Skills for future success in business
Marcia Reynolds :
Technology has changed how we communicate and will continue modifying what we call effective communication. Many of our connections will be virtual; the use of video platforms will increase. What we call live interaction may be people in the same room, or using the same airwaves but sitting oceans apart. These seven skills are critical for your future success whether you are virtually or physically connected.
These aren't new skills, but are growing in importance as technology both interrupts and helps us connect:
Speak Short and Sweet - No matter where I teach around the world, when I ask participants what emotions most people feel in the workplace, the answers are always stressed, overwhelmed, and frustrated (and sometimes angry). People feel they have less time than ever before. They multitask and split their attention. When you talk to people, you are competing with both their mental and physical distractions. You need to be brief and clearly state what you want them to hear. If you have a request, ask without excuses. You might state why you think your request or the information you want to share is important but don't go into long explanations. Summarize your reasons. Like social media, limit the words you use. People stop listening after 6 to 10 seconds. Be brief and clear if you want to be heard.
Practice Instant Presence - Your ability to quickly disconnect and be present to people is a competitive advantage. Most people multitask. They believe they can split their attention and pick up enough to get what they need. This is a myth. You only have 100% of attention to use. If you give even 75% of your attention to someone, you still lose 25% of content. Also, people know when you aren't fully listening. They think you care when you listen, and don't care when you don't. If you are listening to a webinar or attending a group meeting, if it is important enough for you to be there, turn off everything and tune in. Then you can give your other work 100% attention when you get back to it.
Preset Your Emotions - Because we spend less time in face-to-face live interactions, trust is harder to earn. Because emotions are contagious, what you feel will impact the results of a conversation even more than the words you choose. You need to use your emotions to create the psychological safety necessary for productive conversations. When I teach coaching skills, I ask my students to shift to feeling "curious and care" before they engage in a conversation. The more compassionately curious you are when you converse with others, the more their brains tell them it is safe to open up to you. Calm down and remember what you like about the person or the results you are trying to achieve. This will help you listen for how their thoughts can connect with yours to find a way forward together.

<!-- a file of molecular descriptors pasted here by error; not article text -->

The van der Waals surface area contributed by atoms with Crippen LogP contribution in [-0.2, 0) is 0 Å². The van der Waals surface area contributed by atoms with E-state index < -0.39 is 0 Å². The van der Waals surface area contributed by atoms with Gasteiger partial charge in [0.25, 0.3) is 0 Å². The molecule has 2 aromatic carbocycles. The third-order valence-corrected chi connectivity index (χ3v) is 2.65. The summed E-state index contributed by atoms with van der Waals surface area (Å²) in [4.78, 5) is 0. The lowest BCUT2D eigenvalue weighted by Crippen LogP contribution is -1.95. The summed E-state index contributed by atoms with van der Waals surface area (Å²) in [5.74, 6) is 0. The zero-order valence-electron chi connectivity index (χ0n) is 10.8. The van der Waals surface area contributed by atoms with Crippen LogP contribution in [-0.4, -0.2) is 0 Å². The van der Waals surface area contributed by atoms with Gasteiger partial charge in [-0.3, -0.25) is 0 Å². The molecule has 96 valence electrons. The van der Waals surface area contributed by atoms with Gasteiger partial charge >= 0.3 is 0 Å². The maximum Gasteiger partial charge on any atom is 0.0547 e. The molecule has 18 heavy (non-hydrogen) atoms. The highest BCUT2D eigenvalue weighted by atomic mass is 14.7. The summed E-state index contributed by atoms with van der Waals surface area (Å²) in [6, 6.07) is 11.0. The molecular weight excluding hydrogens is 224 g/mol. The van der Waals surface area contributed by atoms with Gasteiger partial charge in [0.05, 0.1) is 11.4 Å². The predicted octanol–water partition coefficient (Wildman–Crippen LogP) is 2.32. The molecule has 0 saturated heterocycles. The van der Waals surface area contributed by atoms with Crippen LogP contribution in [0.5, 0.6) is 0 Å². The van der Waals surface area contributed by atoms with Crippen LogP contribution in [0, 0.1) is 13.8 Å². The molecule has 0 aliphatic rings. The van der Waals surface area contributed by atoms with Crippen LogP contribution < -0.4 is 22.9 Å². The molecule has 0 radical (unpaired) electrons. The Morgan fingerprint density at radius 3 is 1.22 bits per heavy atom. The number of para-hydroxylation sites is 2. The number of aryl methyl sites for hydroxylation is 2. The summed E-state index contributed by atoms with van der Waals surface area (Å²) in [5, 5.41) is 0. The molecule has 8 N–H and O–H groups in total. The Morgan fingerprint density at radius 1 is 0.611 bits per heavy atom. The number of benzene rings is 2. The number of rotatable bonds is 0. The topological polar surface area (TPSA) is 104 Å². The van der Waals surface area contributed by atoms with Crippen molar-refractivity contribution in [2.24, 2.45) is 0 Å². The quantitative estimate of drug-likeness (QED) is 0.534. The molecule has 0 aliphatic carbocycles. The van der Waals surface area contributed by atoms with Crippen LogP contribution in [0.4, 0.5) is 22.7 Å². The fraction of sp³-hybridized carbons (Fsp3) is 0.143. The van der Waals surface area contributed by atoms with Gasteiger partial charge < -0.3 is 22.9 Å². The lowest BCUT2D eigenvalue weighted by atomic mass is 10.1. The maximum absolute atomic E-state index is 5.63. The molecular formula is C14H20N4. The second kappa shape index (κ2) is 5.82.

Stay Emotionally Agile - Not only do you want to emotionally prepare for conversations, but you also need to be aware of the moment you lose your intentions during your interaction. What do impatience, frustration, and fear feel like in your body? Catch your emotions, breathe out, and choose to feel calm and curious again. If you can't, state what making it difficult for you to stay present. Maybe you can alter the direction of the conversation in a way that meets both your needs.
Limit Information Sources - Are you cramming information so you appear informed when you talk to people? There's so much content coming out that the more you cram, the less you remember. It's better to pick a few sources to learn from. Disconnect from the rest. You might swap your sources periodically to gain different perspectives, but don't let your list get longer. If you miss something, thank the person who shares new information with you instead of feeling embarrassed. Seek Virtual Collaboration - Even sought after thought leaders gain from collaborating with others instead of only pumping out content on their own. You will accomplish more when you learn how to work well with others to complete projects, design products, deliver services, brainstorm plans, and engage in meaningful conversations. Like all marriages, partnering is difficult, but great matches are rewarding. Look for matches with others in:
How you work - how do you match up in the speed of getting things done, toleration levels for less than perfection, love of change, and willingness to freely share ideas?
Your vision of outcomes - what does success look like for each project, why is success important, and what would indicate it is time to move on from a failing project?
Block Time Drains - Just when you think you have your inbox cleared out, someone will ask for something you didn't plan on. Learn how to manage your time and resources, including knowing when to say no. At the start of each day, determine what you must complete. Stick to your commitments. Inform others of what you can and cannot do. At the end of the day, celebrate what you completed. Determine how to finish what you couldn't. Then take time off before you go to bed so you sleep well enough to feel refreshed in the morning.
Set your goals today to improve these skills. They will grow in importance in the future.
(Marcia Reynolds, PsyD., is the author of two leadership books, The Discomfort Zone and Wander Woman. She is the President of Covisioning, a leadership development firm).